These gifts are, as it were, piety's deposit fund. For they are not taken thence and spent on feasts, and drinking-bouts, and eating-houses, but to support and bury poor people, to supply the wants of boys and girls destitute of means and parents, and of old persons confined now to the house; such, too, as have suffered shipwreck; and if there happen to be any in the mines, or banished to the islands, or shut up in the prisons, for nothing but their fidelity to the cause of God's Church, they become the nurslings of their confession.

But it is mainly the deeds of a love so noble that lead many to put a brand upon us. See, they say, how they love one another, for themselves are animated by mutual hatred; how they are ready even to die for one another, for they themselves will sooner put to death.

... One in mind and soul, we do not hesitate to share our earthly goods with one another. All things are common among us but our wives.

...Our feast explains itself by its name The Greeks call it agape, i.e., affection. Whatever it costs, our outlay in the name of piety is gain, since with the good things of the feast we benefit the needy; not as it is with you, do parasites aspire to the glory of satisfying their licentious propensities, selling themselves for a belly-feast to all disgraceful treatment—but as it is with God himself, a peculiar respect is shown to the lowly.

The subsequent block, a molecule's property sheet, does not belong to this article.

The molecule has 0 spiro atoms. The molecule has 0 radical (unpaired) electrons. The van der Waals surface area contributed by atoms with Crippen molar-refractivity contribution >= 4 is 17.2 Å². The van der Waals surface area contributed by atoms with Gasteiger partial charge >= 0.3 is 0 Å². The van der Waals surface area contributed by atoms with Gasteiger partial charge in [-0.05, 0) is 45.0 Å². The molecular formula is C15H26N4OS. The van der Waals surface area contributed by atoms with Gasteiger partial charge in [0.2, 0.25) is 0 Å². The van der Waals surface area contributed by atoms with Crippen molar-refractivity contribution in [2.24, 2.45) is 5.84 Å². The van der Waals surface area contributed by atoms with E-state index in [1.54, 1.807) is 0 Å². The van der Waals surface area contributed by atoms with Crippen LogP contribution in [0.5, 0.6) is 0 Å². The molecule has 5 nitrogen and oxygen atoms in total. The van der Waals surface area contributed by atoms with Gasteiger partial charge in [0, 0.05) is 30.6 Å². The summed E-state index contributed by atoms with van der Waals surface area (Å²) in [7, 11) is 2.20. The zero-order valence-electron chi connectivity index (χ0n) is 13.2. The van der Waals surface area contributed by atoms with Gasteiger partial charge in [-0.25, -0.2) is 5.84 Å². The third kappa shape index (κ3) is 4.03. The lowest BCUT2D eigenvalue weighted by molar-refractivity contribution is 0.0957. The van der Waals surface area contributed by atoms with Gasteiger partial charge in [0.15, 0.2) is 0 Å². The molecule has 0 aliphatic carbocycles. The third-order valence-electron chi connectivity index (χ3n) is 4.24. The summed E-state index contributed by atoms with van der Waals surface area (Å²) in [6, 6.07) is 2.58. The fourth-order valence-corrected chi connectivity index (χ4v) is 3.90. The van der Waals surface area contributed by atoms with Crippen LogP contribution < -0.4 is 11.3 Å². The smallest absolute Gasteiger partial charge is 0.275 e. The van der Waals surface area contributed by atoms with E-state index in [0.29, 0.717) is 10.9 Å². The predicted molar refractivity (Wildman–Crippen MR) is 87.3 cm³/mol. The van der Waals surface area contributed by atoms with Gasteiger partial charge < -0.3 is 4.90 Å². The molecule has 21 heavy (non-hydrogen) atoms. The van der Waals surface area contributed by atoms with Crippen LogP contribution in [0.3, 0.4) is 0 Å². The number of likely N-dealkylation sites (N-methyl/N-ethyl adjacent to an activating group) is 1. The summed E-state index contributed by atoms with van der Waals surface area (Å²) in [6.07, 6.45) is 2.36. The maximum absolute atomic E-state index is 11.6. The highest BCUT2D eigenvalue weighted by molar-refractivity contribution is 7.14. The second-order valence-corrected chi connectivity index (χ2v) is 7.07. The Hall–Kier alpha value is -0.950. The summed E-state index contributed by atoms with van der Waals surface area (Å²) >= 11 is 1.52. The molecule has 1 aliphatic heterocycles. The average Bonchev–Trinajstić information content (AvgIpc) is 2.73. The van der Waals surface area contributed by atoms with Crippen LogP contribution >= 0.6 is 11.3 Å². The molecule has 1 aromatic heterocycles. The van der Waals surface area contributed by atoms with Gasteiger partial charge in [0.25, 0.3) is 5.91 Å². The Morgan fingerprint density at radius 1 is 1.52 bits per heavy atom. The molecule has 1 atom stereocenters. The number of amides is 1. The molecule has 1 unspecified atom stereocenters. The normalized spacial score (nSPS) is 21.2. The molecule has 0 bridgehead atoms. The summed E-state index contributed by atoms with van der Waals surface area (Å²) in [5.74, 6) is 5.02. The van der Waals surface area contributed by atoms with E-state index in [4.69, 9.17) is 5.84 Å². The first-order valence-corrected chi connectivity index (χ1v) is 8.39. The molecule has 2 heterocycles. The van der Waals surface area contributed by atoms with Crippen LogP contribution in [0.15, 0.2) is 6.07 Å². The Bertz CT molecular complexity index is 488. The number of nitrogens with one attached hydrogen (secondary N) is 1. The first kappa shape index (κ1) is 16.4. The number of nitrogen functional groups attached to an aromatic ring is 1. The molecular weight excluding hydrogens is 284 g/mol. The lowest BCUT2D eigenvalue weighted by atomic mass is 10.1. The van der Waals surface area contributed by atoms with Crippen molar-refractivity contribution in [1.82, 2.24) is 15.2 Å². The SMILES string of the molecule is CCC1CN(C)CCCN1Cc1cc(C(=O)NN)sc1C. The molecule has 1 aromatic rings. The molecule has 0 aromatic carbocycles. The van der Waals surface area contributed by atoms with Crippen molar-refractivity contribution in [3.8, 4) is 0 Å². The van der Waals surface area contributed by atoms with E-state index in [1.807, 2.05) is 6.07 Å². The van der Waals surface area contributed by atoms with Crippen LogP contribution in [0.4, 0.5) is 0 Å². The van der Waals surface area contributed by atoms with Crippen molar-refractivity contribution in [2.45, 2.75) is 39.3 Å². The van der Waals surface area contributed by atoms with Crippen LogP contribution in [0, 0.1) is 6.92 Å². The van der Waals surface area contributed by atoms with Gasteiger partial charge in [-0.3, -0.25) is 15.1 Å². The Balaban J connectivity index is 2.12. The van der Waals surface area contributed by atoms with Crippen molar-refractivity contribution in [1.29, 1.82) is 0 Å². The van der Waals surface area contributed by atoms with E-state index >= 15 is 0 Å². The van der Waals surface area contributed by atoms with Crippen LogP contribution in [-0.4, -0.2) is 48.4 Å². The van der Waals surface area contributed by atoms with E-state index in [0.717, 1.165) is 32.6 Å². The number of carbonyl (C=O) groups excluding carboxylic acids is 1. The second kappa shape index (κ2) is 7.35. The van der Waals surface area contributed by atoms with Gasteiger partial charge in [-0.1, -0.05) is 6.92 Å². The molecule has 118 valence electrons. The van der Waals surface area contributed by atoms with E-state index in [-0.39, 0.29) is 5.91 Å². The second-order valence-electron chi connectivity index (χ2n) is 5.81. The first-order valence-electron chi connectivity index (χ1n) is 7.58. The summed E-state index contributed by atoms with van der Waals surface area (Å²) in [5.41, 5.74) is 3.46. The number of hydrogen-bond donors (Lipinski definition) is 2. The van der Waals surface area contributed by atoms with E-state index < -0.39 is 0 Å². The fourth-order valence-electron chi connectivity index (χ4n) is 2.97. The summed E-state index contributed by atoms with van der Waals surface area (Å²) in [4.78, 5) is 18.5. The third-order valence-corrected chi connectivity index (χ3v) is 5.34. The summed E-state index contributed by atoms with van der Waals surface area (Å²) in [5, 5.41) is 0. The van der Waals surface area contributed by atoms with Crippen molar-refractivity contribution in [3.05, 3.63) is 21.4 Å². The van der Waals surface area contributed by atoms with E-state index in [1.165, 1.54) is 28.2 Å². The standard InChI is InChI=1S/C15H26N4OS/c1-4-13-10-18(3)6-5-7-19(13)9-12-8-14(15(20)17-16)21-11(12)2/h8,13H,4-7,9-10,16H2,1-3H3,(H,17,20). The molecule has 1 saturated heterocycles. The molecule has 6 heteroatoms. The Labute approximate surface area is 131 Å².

... If the object of our feast be good, in the light of that consider its further regulations. As it is an act of religious service, it permits no vileness or immodesty. The participants, before reclining, taste first of prayer to God. As much is eaten as satisfies the cravings of hunger; as much is drunk as befits the chaste.

They say it is enough, as those who remember that even during the night they have to worship God; they talk as those who know that the Lord is one of their auditors. After manual ablution, and the bringing in of lights, each is asked to stand forth and sing, as he can, a hymn to God, either one from the holy Scriptures or one of his own composing—a proof of the measure of our drinking. As the feast commenced with prayer, so with prayer it is closed.

...We go from it, not like troops of mischief-doers, nor bands of vagabonds, nor to break out into licentious acts, but to have as much care of our modesty and chastity as if we had been at a school of virtue rather than a banquet.



Chapter 40